Pumping sewage and Emerson’s mutable cloud.

What words would you expect to read on the side of a sewage pumping station?

Caution? Beware of spill? In case of vile stink, call an emergency phone number immediately?

Pump Station #4 in Point Loma is different. You can find it at the corner of Carleton Street and Shafter Street, near the entrance to Shelter Island. Large words on the small pump station might cause those walking by to stop and wonder. Nature is a mutable cloud which is always and never the same.

It’s a quote by transcendentalist Ralph Waldo Emerson.

If you think about it, sewage is simply another part of nature. And it’s a sort of mutable cloud, always and never the same. It’s a liquidy cloud that’s kept safely unseen and unsmelled.

This very unusual public art was created by Marcos Ramirez and Teddy Cruz. The otherwise ugly cinder block pump station was painted blue and made interesting with an adjacent sculpture of beams, and the steel lattice on two sides containing Emerson’s strangely appropriate philosophical quote.

I live in downtown San Diego and love to walk around with my camera! You can follow Cool San Diego Sights via Facebook or Twitter!

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May love prevail.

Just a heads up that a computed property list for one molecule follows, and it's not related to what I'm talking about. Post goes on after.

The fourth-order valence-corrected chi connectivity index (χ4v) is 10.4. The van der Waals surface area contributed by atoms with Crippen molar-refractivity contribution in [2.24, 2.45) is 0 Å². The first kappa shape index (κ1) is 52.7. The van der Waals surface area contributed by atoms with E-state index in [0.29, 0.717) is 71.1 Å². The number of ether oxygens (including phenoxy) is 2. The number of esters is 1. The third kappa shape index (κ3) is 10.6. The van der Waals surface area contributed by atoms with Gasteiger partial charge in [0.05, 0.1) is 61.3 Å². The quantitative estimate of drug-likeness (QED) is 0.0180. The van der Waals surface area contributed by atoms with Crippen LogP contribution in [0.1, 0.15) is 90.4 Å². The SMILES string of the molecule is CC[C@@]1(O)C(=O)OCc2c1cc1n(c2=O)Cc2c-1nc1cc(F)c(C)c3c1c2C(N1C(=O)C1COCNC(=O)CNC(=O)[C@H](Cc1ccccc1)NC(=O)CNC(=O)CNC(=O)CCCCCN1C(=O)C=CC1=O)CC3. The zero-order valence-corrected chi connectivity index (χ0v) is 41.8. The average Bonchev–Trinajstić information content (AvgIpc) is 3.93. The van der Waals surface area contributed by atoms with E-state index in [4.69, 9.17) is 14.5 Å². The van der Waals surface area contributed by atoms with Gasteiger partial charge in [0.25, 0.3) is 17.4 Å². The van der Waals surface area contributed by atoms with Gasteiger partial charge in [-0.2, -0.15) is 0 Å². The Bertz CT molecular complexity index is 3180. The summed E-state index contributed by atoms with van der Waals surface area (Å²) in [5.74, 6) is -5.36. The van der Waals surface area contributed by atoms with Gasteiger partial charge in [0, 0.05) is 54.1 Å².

This morning, as I walked through downtown to catch the trolley, I observed something near my feet.

I saw litter. I saw a raised fist. I saw the large words: ALL YOU NEED IS LOVE.

May the latter message–the one that promotes love–prevail.

The answer to hate, violence and anger.

In this old world, there seems to be no shortage of hate, violence and anger.

In my experience, there’s only one answer to all that is negative.

Love.

A positive, unselfish love for one another.

During my walks around San Diego, I’ve photographed many words and images that express a simple idea: We should love one another.

And why not?

Life is short for every one of us.

Only love in our hearts gives us true fulfillment.

I live in downtown San Diego and love to walk around with my camera! You can follow Cool San Diego Sights via Facebook or Twitter!